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Strong Artificial Intelligence is still a long way off, it happens at all. But the worry that keeps creeping up is that once we do develop AI of the kind that might one day do real thinking on its it might turn against us, and humanity would be powerless to stop it.

At the end of last year, scientists grappled with exactly this issue in a summit in Montreal, as well as issues of employment, complications to legal proceedings, and others.

“I think the biggest challenge is the challenge to employment,” said Andrew Ng, the chief scientist for Chinese search engine Baidu Inc. The breakneck pace of advancement in AI could seriously jeopardise the work prospects of “huge numbers of people in their 20s and 40s and 50s,” he said.

“There’s no doubt that there are classes of jobs that can be automated today that could not be automated before,” said MIT economist Erik Brynjolfsson. Jobs at risk include junior lawyers, checkout workers at supermarkets, and a whole host of professions employing millions of people.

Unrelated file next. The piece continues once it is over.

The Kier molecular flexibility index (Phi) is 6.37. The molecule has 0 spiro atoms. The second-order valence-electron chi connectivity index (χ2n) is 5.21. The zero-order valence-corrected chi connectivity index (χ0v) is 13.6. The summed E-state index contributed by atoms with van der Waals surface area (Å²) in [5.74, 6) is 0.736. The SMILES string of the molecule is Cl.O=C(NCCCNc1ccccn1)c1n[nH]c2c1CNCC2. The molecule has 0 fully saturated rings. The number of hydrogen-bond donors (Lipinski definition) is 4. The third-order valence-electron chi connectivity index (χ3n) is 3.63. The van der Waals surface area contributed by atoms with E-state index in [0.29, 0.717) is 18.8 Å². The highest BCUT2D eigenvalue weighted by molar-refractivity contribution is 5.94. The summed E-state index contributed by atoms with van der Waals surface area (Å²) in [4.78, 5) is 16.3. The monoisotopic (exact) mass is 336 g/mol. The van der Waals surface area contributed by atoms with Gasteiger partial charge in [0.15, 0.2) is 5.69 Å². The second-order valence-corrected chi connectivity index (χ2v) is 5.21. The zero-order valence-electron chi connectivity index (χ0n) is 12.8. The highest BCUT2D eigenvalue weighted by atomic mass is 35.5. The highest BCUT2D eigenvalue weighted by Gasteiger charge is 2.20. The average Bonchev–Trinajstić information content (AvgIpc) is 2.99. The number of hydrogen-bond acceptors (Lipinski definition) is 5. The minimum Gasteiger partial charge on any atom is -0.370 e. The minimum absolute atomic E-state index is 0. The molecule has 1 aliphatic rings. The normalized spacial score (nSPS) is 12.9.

While the immediate risk to people’s livelihoods is apparent, some day in the future the danger could be to people themselves. We’d need to enforce strong protections against AI that could turn on us.

“We want an agent that cannot or will not modify its own value system,” said Shahar Avin,  a researcher at the University of Cambridge’s Centre for the Study of Existential Risk.

But perhaps we’re even imagining the risk in the wrong way.

“We’re driven by basic instincts that were built into us for survival,” said director of AI research at Facebook, Yann LeCun. “Machines will have a very, very different type of intelligence. It will not have the drives that make people do bad things to each other.”